Ian Mitchell outside his house in Woodstock. Picture: Rusana Philander
Ian Mitchell outside his house in Woodstock. Picture: Rusana Philander

‘Forced to sell as rates have doubled’

By Rusana Philander Time of article published Jul 24, 2017

Share this article:

Cape Town - Steep rates increases because of overinflated valuations on properties in Woodstock and Salt River brought on by multimillion-rand developments have forced owners to sell.

Homeowners who have been living in the areas for generations say their rates have doubled since the gentrification of the areas started and many were forced to sell.

Ian Mitchell, who has been living in Woodstock for 19 years, explained that their rates increased gradually over the years.

“We bought this house for R100 000. You have a situation where the value of your property has increased substantially. But this also means that your rates have automatically increased too.

“Our rates have now doubled. This means if your house is worth R2 million, your bond has increased to R20 000 and your rates are now R2 000.

“Some people have moved because they cannot afford to stay in Woodstock anymore due to the rates which have increased so dramatically.

Another resident who moved into the area 10 years ago, Omar Badsha, said: “We are going the same way as other cities around world. We are conforming to the needs of a small minority. And you are finding that the rates have increased drastically.

“This gentrification started 10 years ago and that is why the rates have increased. I've seen how people have been moving out because of this. It's a worrying thing.”

Another person, who wanted to remain anonymous, said that he is in the process of selling his flat.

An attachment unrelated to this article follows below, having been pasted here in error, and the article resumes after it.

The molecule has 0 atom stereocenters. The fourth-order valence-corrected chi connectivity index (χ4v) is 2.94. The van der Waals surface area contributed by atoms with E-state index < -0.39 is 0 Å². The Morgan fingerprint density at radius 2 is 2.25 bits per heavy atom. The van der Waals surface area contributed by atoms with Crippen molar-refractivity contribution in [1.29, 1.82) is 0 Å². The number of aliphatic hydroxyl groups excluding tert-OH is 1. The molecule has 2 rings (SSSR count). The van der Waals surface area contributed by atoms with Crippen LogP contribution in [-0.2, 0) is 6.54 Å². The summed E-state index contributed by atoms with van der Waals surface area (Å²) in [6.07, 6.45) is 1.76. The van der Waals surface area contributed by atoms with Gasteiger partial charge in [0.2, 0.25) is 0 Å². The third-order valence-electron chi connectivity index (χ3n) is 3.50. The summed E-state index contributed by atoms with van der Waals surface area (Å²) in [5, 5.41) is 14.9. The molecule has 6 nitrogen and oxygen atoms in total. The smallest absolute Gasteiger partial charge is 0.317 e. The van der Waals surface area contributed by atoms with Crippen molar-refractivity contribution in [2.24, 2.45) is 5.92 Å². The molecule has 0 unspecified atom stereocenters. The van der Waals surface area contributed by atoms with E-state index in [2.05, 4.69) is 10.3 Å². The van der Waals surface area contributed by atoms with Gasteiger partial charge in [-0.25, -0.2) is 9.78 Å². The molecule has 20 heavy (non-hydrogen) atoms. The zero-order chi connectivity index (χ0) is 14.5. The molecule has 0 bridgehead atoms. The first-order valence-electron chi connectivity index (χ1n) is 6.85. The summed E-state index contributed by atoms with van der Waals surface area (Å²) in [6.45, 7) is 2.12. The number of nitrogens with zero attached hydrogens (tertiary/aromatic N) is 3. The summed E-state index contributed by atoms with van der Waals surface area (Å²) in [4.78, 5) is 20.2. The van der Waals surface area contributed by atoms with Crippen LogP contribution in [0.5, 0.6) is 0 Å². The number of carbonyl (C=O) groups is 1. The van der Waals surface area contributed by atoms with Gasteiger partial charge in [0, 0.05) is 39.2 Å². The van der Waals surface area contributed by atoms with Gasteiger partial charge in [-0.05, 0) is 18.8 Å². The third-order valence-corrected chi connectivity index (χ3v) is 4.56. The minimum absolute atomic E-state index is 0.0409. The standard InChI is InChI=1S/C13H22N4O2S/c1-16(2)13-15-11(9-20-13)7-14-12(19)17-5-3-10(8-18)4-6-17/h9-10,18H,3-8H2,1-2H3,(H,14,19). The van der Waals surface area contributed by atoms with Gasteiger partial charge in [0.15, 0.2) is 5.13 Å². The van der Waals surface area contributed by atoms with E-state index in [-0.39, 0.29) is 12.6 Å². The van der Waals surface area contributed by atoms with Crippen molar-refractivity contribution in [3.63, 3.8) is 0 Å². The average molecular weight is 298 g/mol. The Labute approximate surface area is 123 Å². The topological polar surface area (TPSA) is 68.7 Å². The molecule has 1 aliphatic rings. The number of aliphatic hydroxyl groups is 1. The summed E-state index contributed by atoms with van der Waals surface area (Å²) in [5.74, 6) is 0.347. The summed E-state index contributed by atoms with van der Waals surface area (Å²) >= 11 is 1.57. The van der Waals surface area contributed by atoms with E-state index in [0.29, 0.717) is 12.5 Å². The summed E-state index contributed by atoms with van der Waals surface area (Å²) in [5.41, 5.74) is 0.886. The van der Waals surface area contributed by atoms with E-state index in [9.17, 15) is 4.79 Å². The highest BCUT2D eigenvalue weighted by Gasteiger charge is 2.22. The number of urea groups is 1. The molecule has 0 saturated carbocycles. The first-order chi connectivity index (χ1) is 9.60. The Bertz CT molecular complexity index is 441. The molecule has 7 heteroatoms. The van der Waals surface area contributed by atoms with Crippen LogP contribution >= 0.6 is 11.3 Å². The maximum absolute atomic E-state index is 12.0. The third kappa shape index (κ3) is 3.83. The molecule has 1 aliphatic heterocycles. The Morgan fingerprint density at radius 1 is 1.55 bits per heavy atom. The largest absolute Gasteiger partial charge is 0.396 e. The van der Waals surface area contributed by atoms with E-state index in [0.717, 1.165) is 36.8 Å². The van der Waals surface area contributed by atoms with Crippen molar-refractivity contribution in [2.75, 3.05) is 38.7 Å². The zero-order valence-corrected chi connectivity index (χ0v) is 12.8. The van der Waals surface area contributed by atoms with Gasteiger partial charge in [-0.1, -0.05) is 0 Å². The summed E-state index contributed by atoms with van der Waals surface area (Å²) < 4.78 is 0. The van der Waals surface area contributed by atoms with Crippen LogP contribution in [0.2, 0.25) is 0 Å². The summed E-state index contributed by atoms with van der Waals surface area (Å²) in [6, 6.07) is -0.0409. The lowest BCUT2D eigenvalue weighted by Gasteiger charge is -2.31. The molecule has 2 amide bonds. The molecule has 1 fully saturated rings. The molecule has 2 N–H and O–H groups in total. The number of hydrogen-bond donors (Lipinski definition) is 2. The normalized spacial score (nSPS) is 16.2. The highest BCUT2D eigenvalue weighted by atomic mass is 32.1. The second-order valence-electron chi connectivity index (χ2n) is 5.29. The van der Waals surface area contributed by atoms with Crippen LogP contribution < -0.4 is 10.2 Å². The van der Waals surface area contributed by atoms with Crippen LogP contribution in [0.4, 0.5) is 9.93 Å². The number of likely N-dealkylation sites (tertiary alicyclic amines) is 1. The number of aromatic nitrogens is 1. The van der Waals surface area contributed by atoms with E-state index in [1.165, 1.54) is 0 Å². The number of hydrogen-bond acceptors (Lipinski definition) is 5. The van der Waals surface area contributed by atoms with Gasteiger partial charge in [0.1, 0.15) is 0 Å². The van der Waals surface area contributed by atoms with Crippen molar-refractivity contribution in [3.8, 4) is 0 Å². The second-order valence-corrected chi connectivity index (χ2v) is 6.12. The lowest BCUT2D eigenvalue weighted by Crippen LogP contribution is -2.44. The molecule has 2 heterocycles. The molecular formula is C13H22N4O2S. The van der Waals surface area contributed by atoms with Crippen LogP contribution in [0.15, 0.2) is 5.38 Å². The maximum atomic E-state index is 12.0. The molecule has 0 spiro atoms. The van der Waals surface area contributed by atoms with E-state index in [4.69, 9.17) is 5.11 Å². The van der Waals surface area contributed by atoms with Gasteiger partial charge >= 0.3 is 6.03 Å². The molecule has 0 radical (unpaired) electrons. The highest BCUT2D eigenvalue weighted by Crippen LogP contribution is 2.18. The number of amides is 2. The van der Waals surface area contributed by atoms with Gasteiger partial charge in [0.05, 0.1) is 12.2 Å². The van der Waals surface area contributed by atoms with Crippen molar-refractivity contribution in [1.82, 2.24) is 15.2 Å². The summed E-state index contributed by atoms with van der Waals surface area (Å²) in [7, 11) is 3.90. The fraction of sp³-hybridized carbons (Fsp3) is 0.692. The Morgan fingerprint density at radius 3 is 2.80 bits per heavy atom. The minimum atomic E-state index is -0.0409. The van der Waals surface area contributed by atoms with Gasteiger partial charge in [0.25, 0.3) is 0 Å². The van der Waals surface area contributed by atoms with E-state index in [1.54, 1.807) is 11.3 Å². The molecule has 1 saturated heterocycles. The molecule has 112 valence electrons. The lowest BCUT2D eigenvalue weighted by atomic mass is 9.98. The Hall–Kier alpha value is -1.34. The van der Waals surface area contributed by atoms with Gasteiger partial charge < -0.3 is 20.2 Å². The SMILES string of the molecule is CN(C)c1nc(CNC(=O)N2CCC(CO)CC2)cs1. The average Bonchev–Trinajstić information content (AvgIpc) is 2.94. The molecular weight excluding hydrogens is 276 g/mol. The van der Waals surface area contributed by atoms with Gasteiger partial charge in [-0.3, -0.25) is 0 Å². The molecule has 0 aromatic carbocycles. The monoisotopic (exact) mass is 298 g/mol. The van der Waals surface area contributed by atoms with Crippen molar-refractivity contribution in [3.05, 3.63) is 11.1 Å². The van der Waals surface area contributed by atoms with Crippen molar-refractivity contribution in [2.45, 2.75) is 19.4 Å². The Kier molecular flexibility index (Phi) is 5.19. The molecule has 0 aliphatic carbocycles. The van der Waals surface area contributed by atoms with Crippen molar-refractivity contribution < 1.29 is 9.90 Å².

“In 2015 my flat was worth R995 000 and it is now R1.6 million. Within a year and a half it has increased to this amount. But now I have a huge problem of the increase in rates which I can’t afford to pay anymore. I was forced to sell my flat and move,” he said. 

The gentrification of Woodstock over the past 10 years has had a harsh effect on poor communities. People who stayed in rented homes for generations were evicted and had nowhere to go. Some moved to Blikkiesdorp in Delft and others are now staying in wooden structures in the backyards of other people.

Meanwhile, the organisation Reclaim the City, which has been opposing the eviction of people from Woodstock and Salt River, said the Helen Bowden Nurses Home in Green Point was invaded on Wednesday night by eight armed men. The building has been illegally occupied by a group of people.

Shane van der Mescht said: “We were inside the building when we suddenly heard a noise. It was about 8.30pm. They stormed the room we were in, and we immediately barricaded it with tables. Some of them broke the windows from the outside. 

“One of the men was hit in the face with the back of their rifles. But we fought them off… They were armed with pangas and guns,” he said. 

Nkosikhona Swaartbooi from Ndifuna Ukwazi said many elderly residents were terrified. 

“South African Police Service members arrived on the scene in minutes. The attackers fled and were pursued. At least five were apprehended and taken to the Sea Point police station for questioning. Later, one of the guns was found.”  

Cape Argus

Share this article: